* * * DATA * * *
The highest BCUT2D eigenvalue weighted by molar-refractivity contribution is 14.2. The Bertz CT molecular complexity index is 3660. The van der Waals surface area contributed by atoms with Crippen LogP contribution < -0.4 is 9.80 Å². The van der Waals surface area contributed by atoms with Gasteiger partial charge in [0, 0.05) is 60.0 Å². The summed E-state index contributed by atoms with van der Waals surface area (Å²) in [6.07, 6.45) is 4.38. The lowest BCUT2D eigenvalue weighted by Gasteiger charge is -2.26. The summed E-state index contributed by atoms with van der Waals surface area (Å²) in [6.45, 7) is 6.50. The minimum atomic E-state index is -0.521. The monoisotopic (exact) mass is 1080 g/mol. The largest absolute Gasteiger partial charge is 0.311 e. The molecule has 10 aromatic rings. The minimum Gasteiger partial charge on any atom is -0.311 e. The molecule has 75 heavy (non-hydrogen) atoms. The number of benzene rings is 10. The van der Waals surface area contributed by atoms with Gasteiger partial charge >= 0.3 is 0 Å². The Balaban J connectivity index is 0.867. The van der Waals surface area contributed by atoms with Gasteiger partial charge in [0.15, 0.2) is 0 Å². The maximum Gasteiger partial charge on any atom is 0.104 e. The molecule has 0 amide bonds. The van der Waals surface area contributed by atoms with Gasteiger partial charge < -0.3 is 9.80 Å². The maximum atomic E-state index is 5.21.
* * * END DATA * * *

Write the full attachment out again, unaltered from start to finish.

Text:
The highest BCUT2D eigenvalue weighted by molar-refractivity contribution is 14.2. The Bertz CT molecular complexity index is 3660. The van der Waals surface area contributed by atoms with Crippen LogP contribution < -0.4 is 9.80 Å². The van der Waals surface area contributed by atoms with Gasteiger partial charge in [0, 0.05) is 60.0 Å². The summed E-state index contributed by atoms with van der Waals surface area (Å²) in [6.07, 6.45) is 4.38. The lowest BCUT2D eigenvalue weighted by Gasteiger charge is -2.26. The summed E-state index contributed by atoms with van der Waals surface area (Å²) in [6.45, 7) is 6.50. The minimum atomic E-state index is -0.521. The monoisotopic (exact) mass is 1080 g/mol. The largest absolute Gasteiger partial charge is 0.311 e. The molecule has 10 aromatic rings. The minimum Gasteiger partial charge on any atom is -0.311 e. The molecule has 75 heavy (non-hydrogen) atoms. The number of benzene rings is 10. The van der Waals surface area contributed by atoms with Gasteiger partial charge >= 0.3 is 0 Å². The Balaban J connectivity index is 0.867. The van der Waals surface area contributed by atoms with Gasteiger partial charge in [0.15, 0.2) is 0 Å². The maximum Gasteiger partial charge on any atom is 0.104 e. The molecule has 0 amide bonds. The van der Waals surface area contributed by atoms with Gasteiger partial charge < -0.3 is 9.80 Å². The maximum atomic E-state index is 5.21.